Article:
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Are the first and second commandments morally distinguishable?

It’s a bit of a trick question when I ask it.

In part 1 of ‘Are pictures of Jesus idolatry?’ a commenter named Ben asked a question which seems worthy of its own post:

I’m with you on images of Christ, but I do have an independent number of questions concerning the second commandment. How would you distinguish it in a morally substantial way from the first commandment? Traditionally I know that the Reformed have held that the first commandment regards the object of worship and the second the mode/means of worship, but if the second commandment fundamentally forbids these particular pagan-monistic intentions in worship, then there doesn’t seem to be anything objectively sinful about the utilization of an image for worship.

For example, so long as one did not have monistic intentions, on your view (which I’m inclined to accept), it still seems possible that one could worship the true God instrumentally through an image, where one bows before the image and, as it were, the worship “passes through” the image to God. This is just as one can kiss a picture of a loved one to show affection for him. But if such image-facilitated worship is not objectively outlawed by the second commandment — since the second commandment forbids only monistic image-worship — then the second commandment does not seem to have a very substantial prohibition in itself. It would be very reasonable to then tie Ex. 20:3-6 into a singular commandment concerning false objects of worship (i.e. against the worship of false gods and idols for those gods).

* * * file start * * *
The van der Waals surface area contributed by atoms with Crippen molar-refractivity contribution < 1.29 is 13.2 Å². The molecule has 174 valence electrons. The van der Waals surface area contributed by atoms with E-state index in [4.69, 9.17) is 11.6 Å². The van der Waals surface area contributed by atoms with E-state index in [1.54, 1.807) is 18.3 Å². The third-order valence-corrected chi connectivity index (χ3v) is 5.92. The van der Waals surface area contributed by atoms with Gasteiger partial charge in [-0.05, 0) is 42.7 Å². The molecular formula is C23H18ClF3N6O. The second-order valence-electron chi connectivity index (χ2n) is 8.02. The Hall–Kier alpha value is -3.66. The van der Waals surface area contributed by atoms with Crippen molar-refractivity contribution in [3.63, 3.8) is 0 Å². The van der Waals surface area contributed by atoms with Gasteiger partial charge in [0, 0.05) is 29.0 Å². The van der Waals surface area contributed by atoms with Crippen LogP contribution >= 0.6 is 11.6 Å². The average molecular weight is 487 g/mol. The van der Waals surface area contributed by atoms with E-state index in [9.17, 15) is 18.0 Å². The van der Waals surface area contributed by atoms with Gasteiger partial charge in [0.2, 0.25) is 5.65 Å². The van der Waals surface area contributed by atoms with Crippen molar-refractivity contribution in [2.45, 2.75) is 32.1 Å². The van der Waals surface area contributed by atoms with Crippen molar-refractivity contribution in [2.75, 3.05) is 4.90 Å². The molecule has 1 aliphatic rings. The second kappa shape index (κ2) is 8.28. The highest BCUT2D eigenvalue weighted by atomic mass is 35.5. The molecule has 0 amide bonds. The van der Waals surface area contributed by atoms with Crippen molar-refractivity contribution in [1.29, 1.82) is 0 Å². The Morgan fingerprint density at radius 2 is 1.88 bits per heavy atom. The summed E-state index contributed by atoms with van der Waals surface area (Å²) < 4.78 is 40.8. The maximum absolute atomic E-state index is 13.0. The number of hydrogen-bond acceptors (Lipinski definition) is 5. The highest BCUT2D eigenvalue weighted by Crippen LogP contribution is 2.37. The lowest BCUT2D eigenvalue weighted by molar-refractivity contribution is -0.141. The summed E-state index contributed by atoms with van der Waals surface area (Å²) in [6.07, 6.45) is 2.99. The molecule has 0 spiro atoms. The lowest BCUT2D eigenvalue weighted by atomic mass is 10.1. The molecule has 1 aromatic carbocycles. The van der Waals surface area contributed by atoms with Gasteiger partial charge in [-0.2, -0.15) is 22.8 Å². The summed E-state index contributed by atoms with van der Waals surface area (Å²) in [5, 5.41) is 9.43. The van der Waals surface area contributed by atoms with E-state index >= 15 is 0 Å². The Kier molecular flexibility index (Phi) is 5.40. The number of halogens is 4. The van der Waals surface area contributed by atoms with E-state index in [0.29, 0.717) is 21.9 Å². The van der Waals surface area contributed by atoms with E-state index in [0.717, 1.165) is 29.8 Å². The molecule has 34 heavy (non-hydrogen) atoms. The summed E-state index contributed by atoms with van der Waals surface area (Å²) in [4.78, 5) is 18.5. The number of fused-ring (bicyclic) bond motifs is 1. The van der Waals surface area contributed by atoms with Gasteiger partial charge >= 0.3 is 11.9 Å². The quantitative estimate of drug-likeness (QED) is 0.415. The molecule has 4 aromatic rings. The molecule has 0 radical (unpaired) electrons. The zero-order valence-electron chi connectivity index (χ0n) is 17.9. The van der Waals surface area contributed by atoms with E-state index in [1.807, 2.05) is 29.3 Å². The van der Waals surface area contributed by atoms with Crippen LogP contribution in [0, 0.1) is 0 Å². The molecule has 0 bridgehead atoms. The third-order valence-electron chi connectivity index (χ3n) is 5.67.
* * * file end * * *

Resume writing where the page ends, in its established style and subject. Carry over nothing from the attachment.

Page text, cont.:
Maybe you would maintain that all image-facilitated worship, regardless of the object of worship, is forbidden by the second commandment, and this is precisely the sense in which the first commandment is to be substantially distinguished from the second. For then the first commandment would forbid worship whose object is a false god, while the second commandment would forbid the instrumental utilization of any images/idols in worship, regardless of one’s worship-object. But in that case I would ask you why a prohibition on monistic image-worship would lead to or entail a full prohibition on all image-facilitated worship, even for non-monistically-motivated worshipers.

Hey Ben, a couple of thoughts by way of response:

1. Numbering the Decalogue is trickier than you might think